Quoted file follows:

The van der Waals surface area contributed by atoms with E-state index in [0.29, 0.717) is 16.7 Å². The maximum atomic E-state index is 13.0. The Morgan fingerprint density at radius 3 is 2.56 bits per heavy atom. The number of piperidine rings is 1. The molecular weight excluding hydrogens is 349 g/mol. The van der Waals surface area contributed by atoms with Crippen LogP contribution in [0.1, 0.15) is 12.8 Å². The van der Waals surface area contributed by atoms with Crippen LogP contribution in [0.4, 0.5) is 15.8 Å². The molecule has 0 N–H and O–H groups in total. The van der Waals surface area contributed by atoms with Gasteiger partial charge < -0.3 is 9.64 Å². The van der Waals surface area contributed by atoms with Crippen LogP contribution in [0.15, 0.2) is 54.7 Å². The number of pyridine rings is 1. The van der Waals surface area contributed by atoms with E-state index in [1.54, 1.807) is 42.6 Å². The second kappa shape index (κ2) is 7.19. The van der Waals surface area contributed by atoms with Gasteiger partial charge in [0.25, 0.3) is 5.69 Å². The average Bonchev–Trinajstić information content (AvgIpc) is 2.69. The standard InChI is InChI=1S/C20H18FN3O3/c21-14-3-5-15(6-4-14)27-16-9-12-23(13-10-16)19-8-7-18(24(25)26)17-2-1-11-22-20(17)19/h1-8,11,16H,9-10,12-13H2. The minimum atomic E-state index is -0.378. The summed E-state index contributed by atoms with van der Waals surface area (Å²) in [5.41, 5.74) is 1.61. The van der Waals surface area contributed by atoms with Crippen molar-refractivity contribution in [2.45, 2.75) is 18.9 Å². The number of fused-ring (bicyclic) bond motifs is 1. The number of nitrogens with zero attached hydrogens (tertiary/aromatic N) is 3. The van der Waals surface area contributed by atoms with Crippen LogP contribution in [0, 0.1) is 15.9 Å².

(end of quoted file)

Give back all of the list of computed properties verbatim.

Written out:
The van der Waals surface area contributed by atoms with E-state index in [0.29, 0.717) is 16.7 Å². The maximum atomic E-state index is 13.0. The Morgan fingerprint density at radius 3 is 2.56 bits per heavy atom. The number of piperidine rings is 1. The molecular weight excluding hydrogens is 349 g/mol. The van der Waals surface area contributed by atoms with Crippen LogP contribution in [0.1, 0.15) is 12.8 Å². The van der Waals surface area contributed by atoms with Crippen LogP contribution in [0.4, 0.5) is 15.8 Å². The molecule has 0 N–H and O–H groups in total. The van der Waals surface area contributed by atoms with Gasteiger partial charge < -0.3 is 9.64 Å². The van der Waals surface area contributed by atoms with Crippen LogP contribution in [0.15, 0.2) is 54.7 Å². The number of pyridine rings is 1. The van der Waals surface area contributed by atoms with E-state index in [1.54, 1.807) is 42.6 Å². The second kappa shape index (κ2) is 7.19. The van der Waals surface area contributed by atoms with Gasteiger partial charge in [0.25, 0.3) is 5.69 Å². The average Bonchev–Trinajstić information content (AvgIpc) is 2.69. The standard InChI is InChI=1S/C20H18FN3O3/c21-14-3-5-15(6-4-14)27-16-9-12-23(13-10-16)19-8-7-18(24(25)26)17-2-1-11-22-20(17)19/h1-8,11,16H,9-10,12-13H2. The minimum atomic E-state index is -0.378. The summed E-state index contributed by atoms with van der Waals surface area (Å²) in [5.41, 5.74) is 1.61. The van der Waals surface area contributed by atoms with Crippen molar-refractivity contribution in [2.45, 2.75) is 18.9 Å². The number of fused-ring (bicyclic) bond motifs is 1. The number of nitrogens with zero attached hydrogens (tertiary/aromatic N) is 3. The van der Waals surface area contributed by atoms with Crippen LogP contribution in [0, 0.1) is 15.9 Å².